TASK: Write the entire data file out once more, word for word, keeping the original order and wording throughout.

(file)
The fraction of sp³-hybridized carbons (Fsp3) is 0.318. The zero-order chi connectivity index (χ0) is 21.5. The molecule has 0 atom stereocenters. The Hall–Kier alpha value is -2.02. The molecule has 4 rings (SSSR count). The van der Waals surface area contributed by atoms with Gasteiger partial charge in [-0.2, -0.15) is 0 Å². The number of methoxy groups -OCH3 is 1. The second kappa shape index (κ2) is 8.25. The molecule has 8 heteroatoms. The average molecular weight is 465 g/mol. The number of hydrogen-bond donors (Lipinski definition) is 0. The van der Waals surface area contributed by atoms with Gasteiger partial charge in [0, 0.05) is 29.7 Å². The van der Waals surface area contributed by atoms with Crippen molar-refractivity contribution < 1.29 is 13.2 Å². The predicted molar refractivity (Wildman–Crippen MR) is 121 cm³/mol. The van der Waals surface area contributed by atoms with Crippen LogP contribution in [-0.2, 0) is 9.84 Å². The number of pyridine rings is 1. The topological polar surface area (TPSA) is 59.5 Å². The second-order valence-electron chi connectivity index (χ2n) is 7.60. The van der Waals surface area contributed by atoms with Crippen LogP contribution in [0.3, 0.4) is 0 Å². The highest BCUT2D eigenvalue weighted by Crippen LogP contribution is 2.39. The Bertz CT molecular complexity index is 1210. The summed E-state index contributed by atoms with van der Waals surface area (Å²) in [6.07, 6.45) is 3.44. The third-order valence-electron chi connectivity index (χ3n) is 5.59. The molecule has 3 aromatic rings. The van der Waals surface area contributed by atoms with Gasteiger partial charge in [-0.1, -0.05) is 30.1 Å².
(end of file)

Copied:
The fraction of sp³-hybridized carbons (Fsp3) is 0.318. The zero-order chi connectivity index (χ0) is 21.5. The molecule has 0 atom stereocenters. The Hall–Kier alpha value is -2.02. The molecule has 4 rings (SSSR count). The van der Waals surface area contributed by atoms with Gasteiger partial charge in [-0.2, -0.15) is 0 Å². The number of methoxy groups -OCH3 is 1. The second kappa shape index (κ2) is 8.25. The molecule has 8 heteroatoms. The average molecular weight is 465 g/mol. The number of hydrogen-bond donors (Lipinski definition) is 0. The van der Waals surface area contributed by atoms with Gasteiger partial charge in [0, 0.05) is 29.7 Å². The van der Waals surface area contributed by atoms with Crippen molar-refractivity contribution < 1.29 is 13.2 Å². The predicted molar refractivity (Wildman–Crippen MR) is 121 cm³/mol. The van der Waals surface area contributed by atoms with Crippen LogP contribution in [-0.2, 0) is 9.84 Å². The number of pyridine rings is 1. The topological polar surface area (TPSA) is 59.5 Å². The second-order valence-electron chi connectivity index (χ2n) is 7.60. The van der Waals surface area contributed by atoms with Crippen LogP contribution in [0.3, 0.4) is 0 Å². The highest BCUT2D eigenvalue weighted by Crippen LogP contribution is 2.39. The Bertz CT molecular complexity index is 1210. The summed E-state index contributed by atoms with van der Waals surface area (Å²) in [6.07, 6.45) is 3.44. The third-order valence-electron chi connectivity index (χ3n) is 5.59. The molecule has 3 aromatic rings. The van der Waals surface area contributed by atoms with Gasteiger partial charge in [-0.1, -0.05) is 30.1 Å².